And products like this have the potential to excite the imagination of all people. We could build things with our own hands and understand how they work, rather than just take the technological complexity of our daily lives for granted. It may seem like a small thing, but people tend to better control that which they understand. And a little of that could benefit every one of us.
Fitbit and the Value of Quantitative Feedback July 31, 2014Posted by Peter Varhol in Technology and Culture.
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Since the beginning of 2014, I have mostly neglected my modest workout regimen. I had job issues and then health issues, and simply lost the motivation to exercise on a regular basis. I was mostly at home, and fairly immobile.
Then I got a Fitbit. For those of you not aware, Fitbit is a family of activity tracker devices. I didn’t know a lot about it before getting it, but it was inexpensive and I thought might provide an interesting way of monitoring what I did on a day to day basis.
My particular model is the Fitbit One, a memory stick-sized device that uses a rubber sheath to clip to your belt or other surface. The clip is a friction one-size-fits-all device, and I soon discovered that my belt was too thick for it to retain a firm hold. Instead, I usually clip it to a belt loop. You can also get the Fitbit Flex, which you wear like a watch on your wrist.
The Fitbit comes with no instructions for use, other than to plug in the wireless USB dongle. The dongle is tiny (similar to a wireless mouse dongle), and provides a Bluetooth connection to the computer, and from there to your account on the Fitbit website. Without any further instructions, I assumed that the wire attaching the Fitbit to a USB port was the dongle, and fumbled around for a few minutes in setting it up.
All of this sounds slightly discouraging, but it wasn’t difficult to work through, and soon I had a Fitbit account on the website (free, although the company also offers a premium service), and the device attached to my person. I didn’t do anything different for the first several hours, but later in the afternoon I synced the device with the website and looked at my results.
Well, wow. It showed that I had taken several thousand steps, burned off more than a thousand calories (an estimate based on my height and weight), and climbed 14 flights of stairs. It measured my progress based on preset goals that can easily be changed.
That real time feedback encouraged me to become more aggressive in my activity routine. Today, four days later, I’m averaging over an hour of “intense activity” (a brisk walk, soon to be supplemented with a jog), 13-15K steps, 50+ flights of stairs, and 2700 burned calories. Without other obligations, I can easily see myself increasing my activity indefinitely.
Certainly there is a self-competitive nature within me that is enabling this activity. And it remains to be seen if I can keep this up over time. But the immediate and quantitative feedback on my activity is turning me into a demon.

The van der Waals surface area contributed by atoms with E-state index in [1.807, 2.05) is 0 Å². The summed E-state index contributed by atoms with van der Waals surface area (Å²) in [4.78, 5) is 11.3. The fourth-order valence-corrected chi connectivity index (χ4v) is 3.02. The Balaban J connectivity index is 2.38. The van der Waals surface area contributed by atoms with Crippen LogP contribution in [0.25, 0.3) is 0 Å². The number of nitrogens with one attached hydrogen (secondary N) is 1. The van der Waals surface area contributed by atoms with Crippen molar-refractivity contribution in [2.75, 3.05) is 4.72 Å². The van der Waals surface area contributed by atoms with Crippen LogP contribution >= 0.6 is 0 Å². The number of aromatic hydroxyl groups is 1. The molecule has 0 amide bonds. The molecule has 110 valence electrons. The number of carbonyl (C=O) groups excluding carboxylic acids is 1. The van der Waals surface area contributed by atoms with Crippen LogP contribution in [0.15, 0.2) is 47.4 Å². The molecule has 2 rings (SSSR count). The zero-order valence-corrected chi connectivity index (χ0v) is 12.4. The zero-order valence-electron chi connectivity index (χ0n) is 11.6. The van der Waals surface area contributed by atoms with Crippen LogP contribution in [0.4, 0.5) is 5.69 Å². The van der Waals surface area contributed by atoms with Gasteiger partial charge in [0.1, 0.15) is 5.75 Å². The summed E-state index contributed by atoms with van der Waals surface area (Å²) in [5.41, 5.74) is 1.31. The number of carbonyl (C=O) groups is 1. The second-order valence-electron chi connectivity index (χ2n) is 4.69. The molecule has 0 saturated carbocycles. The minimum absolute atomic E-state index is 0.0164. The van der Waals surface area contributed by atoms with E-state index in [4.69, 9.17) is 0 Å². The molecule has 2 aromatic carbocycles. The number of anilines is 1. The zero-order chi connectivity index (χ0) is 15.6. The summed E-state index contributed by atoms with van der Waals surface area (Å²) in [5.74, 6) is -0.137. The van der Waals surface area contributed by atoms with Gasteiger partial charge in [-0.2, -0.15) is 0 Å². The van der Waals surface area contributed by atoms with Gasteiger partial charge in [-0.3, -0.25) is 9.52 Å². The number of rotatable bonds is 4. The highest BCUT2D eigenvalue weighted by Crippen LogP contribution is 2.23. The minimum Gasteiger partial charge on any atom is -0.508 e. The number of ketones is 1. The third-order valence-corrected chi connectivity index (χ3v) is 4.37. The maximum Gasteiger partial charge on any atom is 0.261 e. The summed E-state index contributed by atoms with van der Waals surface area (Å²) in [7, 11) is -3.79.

I Need a Hero, Or Do I? July 13, 2014Posted by Peter Varhol in Strategy, Technology and Culture.
Tags: Silicon Valley, Zuckerberg
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I am hardly a paragon of virtue. Still, this article nicely summarizes the various misdeeds and lapses of the multimillionaire entrepreneurial set that comprises the Silicon Valley elite, as they attempt to deal with other people and with society at large.
I think there are a couple of issues here. First, startups such as Uber and AirBNB are attempting to build businesses that fly in the face of established regulations concerning the type of business activity they are attempting to change. That may in fact be a good thing in general. The regulations exist for a certain public good, but they also exist to protect the status quo from change (Disclosure: I use neither service and remain wary of their value). I would venture to say that any attempt to change regulatory processes should have been attempted before, rather than after, the execution of the business. At best, the founders of these types of companies are tone-deaf to the world in which they live, though long term success may turn them into something more than they are today.
But there are also larger issues. To publicly practice sexism, ageism, intolerance, and active encouraging of frat boy behaviors is juvenile, quite possibly illegal, and at the very least stupid and insensitive. These are not stupid people, so I must believe that there is an overarching reason for acting in this manner. I can’t possibly help but think of Shanley Kane; despite her extreme and uncompromising stands, she directly lives much of the darker side that we too often gloss over, or in some cases even embrace.
The question is both broad and deep. Should we have any expectation that the leaders of technology should be leaders of character, or even be good people in general? Are we demanding they take on a role that they never asked for, and are not fit for?
On the other hand, does wealth and success convey the right to pursue ideas and policies that may fly in the face of reason? “Privacy is no longer a social norm,” says Zuckerberg, almost certainly because that position benefits him financially. I don’t recall him being appointed to define our privacy norms, but this represents more than an opinion, informed or not; it is also an expression of Facebook’s business strategy.
I think what annoys me most is his power to make that simple statement a reality, without a public debate on the matter. It’s not your call, Zuckerberg, and I can’t help but think that you believe it is. I would have thought that the likes of Eric Schmidt served as adult supervision to the baser instincts of Silicon Valley, until he meekly went along with the crowd.